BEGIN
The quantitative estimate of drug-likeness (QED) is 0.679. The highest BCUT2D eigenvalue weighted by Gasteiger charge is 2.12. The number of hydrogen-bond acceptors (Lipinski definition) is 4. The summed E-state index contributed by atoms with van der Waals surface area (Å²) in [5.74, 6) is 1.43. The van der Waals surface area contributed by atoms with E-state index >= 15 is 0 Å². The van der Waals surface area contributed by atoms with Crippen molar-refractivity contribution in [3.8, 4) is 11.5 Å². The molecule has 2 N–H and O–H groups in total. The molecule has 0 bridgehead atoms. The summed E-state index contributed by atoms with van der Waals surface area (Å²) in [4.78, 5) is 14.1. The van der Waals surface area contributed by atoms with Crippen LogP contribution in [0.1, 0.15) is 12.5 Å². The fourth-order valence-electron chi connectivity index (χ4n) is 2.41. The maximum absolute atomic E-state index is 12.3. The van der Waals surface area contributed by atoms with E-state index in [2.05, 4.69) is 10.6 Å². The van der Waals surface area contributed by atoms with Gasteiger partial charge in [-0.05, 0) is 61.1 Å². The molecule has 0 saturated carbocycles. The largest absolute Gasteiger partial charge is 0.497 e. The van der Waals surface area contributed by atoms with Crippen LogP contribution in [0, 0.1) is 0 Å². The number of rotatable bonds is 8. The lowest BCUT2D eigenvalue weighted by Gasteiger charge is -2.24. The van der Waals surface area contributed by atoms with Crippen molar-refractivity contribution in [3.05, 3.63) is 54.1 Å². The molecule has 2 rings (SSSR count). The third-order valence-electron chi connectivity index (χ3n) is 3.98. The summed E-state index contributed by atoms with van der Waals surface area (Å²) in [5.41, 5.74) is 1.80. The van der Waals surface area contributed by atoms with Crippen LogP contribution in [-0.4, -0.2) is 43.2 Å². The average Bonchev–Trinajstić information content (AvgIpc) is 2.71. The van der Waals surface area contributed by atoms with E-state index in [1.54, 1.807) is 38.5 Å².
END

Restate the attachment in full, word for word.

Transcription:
The quantitative estimate of drug-likeness (QED) is 0.679. The highest BCUT2D eigenvalue weighted by Gasteiger charge is 2.12. The number of hydrogen-bond acceptors (Lipinski definition) is 4. The summed E-state index contributed by atoms with van der Waals surface area (Å²) in [5.74, 6) is 1.43. The van der Waals surface area contributed by atoms with E-state index >= 15 is 0 Å². The van der Waals surface area contributed by atoms with Crippen molar-refractivity contribution in [3.8, 4) is 11.5 Å². The molecule has 2 N–H and O–H groups in total. The molecule has 0 bridgehead atoms. The summed E-state index contributed by atoms with van der Waals surface area (Å²) in [4.78, 5) is 14.1. The van der Waals surface area contributed by atoms with Crippen LogP contribution in [0.1, 0.15) is 12.5 Å². The fourth-order valence-electron chi connectivity index (χ4n) is 2.41. The maximum absolute atomic E-state index is 12.3. The van der Waals surface area contributed by atoms with E-state index in [2.05, 4.69) is 10.6 Å². The van der Waals surface area contributed by atoms with Gasteiger partial charge in [-0.05, 0) is 61.1 Å². The molecule has 0 saturated carbocycles. The largest absolute Gasteiger partial charge is 0.497 e. The van der Waals surface area contributed by atoms with Crippen LogP contribution in [0, 0.1) is 0 Å². The number of rotatable bonds is 8. The lowest BCUT2D eigenvalue weighted by Gasteiger charge is -2.24. The van der Waals surface area contributed by atoms with Crippen molar-refractivity contribution in [3.05, 3.63) is 54.1 Å². The molecule has 2 rings (SSSR count). The third-order valence-electron chi connectivity index (χ3n) is 3.98. The summed E-state index contributed by atoms with van der Waals surface area (Å²) in [5.41, 5.74) is 1.80. The van der Waals surface area contributed by atoms with Crippen LogP contribution in [-0.4, -0.2) is 43.2 Å². The average Bonchev–Trinajstić information content (AvgIpc) is 2.71. The van der Waals surface area contributed by atoms with E-state index in [1.54, 1.807) is 38.5 Å².